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Seven Lies by Elizabeth Kay

3 Mins read
Seven Lies Elizabeth Kay

Elizabeth Kay’s debut domestic noir novel is an immersive journey into a friendship of some 20 years’ duration. Jane and Marnie have been inseparable since age 11, through college, through their first London jobs, and while they could finish each other’s sentences, narrator Jane doesn’t hesitate to explain the many ways in which they are different.

Marnie is light, she says, while she is dark. Marnie is tall, beautiful, outgoing, much beloved. Jane is small, plain, without a lot of love in her life, and constantly bracing for rejection. Thus, it’s to her surprise that she meets a perfect man, leaves her and Marnie’s apartment to live with him, and marries him. Before the relationship has a chance to go stale around the edges, he is killed by an errant taxi, and Jane must crawl through her grief alone. Or almost so. There’s her mother, in a care home with advancing dementia; there’s her anorexic sister Emma – her mother’s favourite – who, if Emma had any resources to help anyone, should be used to help herself. And there’s Marnie.

Marnie, too, meets someone, the successful, wealthy, charming Charles. Jane loathes him and he seems to know it, subtly tweaking her at their regular Friday night dinners. Marnie writes a food blog and posts videos of her cooking; reader and viewer numbers are rising, and advertisers are taking notice.

Jane, by contrast, had what appeared to be a rising career in retail, but after Jonathan dies, she takes time off. When she returns to work, her department has been disbanded, and she is now assigned to the most thankless task imaginable, leading the customer complaints department.

Still, there’s Marnie. And, irritatingly, Charles. When Marnie reveals they have decided to get married, she, of course, wants her best friend’s approval. ‘You think we’re right for each other, don’t you?’ Jane swallows hard and tells her first lie. ‘Yes, I do.’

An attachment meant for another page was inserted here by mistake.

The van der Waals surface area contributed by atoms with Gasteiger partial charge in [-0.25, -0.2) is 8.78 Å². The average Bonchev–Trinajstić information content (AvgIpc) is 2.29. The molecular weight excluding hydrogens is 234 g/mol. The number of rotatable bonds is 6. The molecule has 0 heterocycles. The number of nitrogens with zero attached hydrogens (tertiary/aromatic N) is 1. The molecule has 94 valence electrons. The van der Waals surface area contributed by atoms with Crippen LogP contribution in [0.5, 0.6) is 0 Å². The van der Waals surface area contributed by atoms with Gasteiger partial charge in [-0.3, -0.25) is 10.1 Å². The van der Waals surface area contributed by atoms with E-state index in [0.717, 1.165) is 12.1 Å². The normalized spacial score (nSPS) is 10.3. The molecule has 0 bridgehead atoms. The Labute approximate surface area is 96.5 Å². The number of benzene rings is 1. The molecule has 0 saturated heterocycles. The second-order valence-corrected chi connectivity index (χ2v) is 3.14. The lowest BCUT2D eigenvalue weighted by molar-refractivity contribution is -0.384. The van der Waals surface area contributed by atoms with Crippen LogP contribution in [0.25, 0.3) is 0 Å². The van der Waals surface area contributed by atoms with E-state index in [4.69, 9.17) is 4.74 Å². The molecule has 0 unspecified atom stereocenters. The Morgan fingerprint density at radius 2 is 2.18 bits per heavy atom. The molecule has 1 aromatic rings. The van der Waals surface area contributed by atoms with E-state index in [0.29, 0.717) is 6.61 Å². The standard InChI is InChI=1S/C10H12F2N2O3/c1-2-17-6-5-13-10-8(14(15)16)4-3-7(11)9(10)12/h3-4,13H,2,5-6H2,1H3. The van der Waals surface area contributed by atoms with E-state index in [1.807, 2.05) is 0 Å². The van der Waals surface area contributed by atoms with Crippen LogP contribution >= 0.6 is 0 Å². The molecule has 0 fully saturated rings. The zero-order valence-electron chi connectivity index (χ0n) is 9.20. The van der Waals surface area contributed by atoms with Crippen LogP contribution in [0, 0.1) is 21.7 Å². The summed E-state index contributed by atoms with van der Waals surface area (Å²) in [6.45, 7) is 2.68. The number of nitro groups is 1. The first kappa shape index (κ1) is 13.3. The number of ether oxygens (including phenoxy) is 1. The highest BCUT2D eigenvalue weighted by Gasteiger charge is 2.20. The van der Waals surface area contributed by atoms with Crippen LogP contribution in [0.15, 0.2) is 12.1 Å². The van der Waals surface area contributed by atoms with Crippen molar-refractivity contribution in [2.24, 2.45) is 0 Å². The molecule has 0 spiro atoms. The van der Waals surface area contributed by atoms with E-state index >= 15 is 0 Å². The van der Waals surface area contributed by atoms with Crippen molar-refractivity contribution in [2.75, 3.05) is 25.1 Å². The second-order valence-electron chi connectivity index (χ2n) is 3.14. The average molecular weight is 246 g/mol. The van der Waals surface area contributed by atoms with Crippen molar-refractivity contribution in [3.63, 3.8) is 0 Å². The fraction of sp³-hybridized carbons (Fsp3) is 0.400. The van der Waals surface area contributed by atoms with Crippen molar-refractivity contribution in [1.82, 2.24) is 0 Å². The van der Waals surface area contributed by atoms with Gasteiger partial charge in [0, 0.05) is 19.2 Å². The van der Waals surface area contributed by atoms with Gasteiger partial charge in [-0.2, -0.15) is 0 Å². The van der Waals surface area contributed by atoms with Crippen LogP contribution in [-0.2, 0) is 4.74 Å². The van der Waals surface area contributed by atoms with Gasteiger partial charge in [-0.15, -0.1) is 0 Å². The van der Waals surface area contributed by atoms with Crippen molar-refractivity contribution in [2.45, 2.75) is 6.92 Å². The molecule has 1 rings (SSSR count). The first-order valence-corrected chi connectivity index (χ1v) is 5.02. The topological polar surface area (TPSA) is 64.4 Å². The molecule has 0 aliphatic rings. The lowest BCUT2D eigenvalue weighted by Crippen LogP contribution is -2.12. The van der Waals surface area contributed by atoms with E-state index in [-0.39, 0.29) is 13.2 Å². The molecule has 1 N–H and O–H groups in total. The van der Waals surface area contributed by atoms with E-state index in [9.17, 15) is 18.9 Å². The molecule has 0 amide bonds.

Saying anything else, anything that reveals how much she hates Charles, would wreck their friendship, she’s sure, but, in retrospect, that first lie led to all the others, each more consequential than the last. Consequential for Marnie, for Charles, and for Jane herself. ‘If I had been honest – if I had sacrificed our love for theirs – then Charles would almost certainly still be alive.’

So, from page 10 of Seven Lies onwards, you know where this is going, yet author Elizabeth Kay effectively strings you along as the box Jane has constructed for herself becomes smaller and smaller. Interestingly, throughout, she addresses her audience directly, with little asides like, ‘you see,’ ‘you understand,’ ‘I want to tell you something now,’ and so on. Thus, Kay lets Jane cleverly draw you in, become her ally, and creates a false sense of collaboration.

Whenever an author uses the second person – the ‘you’ – as much as Kay does, you (now I’m doing it too!) have to wonder, whom is she addressing? It’s an intimate conversation she’s having with someone, but what are the circumstances that enable this conversation to happen?

Does it take place in a police interview room? That is certainly a likely possibility, given everything that happens. Is it a conversation with the annoying journalist doggedly determined to uncover a sensational story? Her first headline is ‘Lesbian lovers kill their husbands’ – false from the first word; and both deaths are adjudged accidents. The body of the story claims they are living the high life off their dead husbands’ wealth. This is a salacious lie, but the press… Or is it a confession Jane makes to her mother, convinced the woman will never remember enough of it to make a difference? By the time the answer finally comes, you will know how much it was needed.

While Kay describes a London where young upwardly mobile (they hope) professionals congregate, it’s a story that could play out almost anywhere. What’s missing is much of a sense of Jane’s work and how much of her time it takes up. Not much, it appears.

The close-in perspective never gets boring, as Jane has the capacity to surprise, to insinuate, and while you may peg her right away as an unreliable narrator, nothing she does seems out of character or discordant with her world view. She sees things through a particular, distorted lens, and, as Jane herself would say, ‘you understand’.

Like this? More of crime fiction’s tangled webs in The Lying Room by Nicci French or Little Liar by Lisa Ballantyne.

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CFL Rating: 5 Stars


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